Skills for Life? or Life Skills?: an Analysis of the Importance of Key and Functional Skills Policy to Support Lifelong Learning

Critically analyse an aspect of policy related to lifelong and work related learning.   Evaluate the extent to which this has been able to support lifelong learning and / or work related learning

Skills for life? or life skills? : An analysis of the importance of key and functional skills policy to support lifelong learning


A recent study showed that at least one third of students will leave school without the either a GCSE in English, Maths or Information technology (Letch, 2006), or the knowledge of how to communicate effectively, work out a simple maths equation or design a spread sheet (Hodgson et al., 2007). It has been criticised as a failing of the compulsory education system, and Further Education practitioners are often left picking up the pieces (Letch, 2006). To declare that all students should be leaving compulsory education with the knowledge of how to format a letter sounds like an achievable prospect, however, this is not always the case (Circelli et al. 2011). Students learn in different ways, and different educational establishments will have different ways of dealing with this. It has been argued that the current curriculum in GCSE English and Maths does not always support the requirements that students will need to develop skills that are ‘functional’ (Myhill, 1999).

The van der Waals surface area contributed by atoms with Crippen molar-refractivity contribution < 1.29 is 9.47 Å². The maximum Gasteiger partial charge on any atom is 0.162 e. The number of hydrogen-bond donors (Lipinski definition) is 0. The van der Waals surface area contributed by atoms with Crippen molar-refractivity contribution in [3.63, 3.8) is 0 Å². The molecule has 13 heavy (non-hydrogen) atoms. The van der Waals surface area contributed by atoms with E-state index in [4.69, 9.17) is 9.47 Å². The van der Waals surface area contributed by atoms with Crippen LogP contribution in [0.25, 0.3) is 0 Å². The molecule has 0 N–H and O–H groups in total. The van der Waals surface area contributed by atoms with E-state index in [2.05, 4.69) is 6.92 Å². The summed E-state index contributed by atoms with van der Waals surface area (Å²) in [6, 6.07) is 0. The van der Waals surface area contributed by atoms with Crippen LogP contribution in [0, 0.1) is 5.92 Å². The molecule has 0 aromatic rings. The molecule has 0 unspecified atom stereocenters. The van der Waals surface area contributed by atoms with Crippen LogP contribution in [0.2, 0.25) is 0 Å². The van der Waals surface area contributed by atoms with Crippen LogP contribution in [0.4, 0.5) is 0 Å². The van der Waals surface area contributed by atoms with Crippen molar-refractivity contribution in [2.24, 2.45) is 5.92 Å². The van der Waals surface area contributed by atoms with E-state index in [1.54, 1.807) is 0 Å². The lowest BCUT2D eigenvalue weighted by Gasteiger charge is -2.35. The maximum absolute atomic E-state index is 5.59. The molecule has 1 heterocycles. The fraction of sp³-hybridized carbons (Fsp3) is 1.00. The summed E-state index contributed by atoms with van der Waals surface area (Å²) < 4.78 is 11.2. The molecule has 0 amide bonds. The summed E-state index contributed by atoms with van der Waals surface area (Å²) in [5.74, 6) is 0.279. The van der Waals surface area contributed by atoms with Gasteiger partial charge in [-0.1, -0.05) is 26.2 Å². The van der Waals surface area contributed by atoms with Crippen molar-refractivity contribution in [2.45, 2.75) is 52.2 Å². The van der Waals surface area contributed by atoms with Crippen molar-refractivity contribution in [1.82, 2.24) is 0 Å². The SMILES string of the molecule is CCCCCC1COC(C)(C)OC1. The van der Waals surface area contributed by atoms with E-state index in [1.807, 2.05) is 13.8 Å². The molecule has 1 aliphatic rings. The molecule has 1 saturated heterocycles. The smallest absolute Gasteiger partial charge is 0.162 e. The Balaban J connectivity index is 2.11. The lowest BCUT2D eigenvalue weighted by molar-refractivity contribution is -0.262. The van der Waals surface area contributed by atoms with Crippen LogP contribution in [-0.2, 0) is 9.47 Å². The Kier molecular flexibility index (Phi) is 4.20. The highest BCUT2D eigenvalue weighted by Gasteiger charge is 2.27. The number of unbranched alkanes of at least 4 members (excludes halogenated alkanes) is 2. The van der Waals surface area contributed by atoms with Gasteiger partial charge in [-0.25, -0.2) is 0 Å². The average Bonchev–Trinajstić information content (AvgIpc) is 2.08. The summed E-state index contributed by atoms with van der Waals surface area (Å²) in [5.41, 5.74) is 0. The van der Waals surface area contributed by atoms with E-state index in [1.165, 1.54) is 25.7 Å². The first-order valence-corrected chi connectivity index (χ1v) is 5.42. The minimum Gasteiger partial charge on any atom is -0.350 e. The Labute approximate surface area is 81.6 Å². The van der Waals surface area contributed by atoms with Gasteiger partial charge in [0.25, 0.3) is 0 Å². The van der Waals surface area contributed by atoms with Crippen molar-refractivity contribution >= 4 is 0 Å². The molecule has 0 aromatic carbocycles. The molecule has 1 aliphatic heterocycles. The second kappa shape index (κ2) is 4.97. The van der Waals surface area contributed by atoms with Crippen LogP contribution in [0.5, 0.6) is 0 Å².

In July 2001, the then Secretary of State confirmed a wish to see key skill programmes offered to all post-16 learners (DfES, 2001). Key skills were defined as generic and transferable skills that people can learn and develop on a wide range of situations, for example, alongside a vocational diploma or in the work place (Kelly, 2001). Originally when the policy regarding the embedding of key skills was introduced there were three main key skills, these included: Communication; Application of Number and Information Technology. There was is also three Wider Key Skills in Working with others, improving own learning and performance and Problem Solving....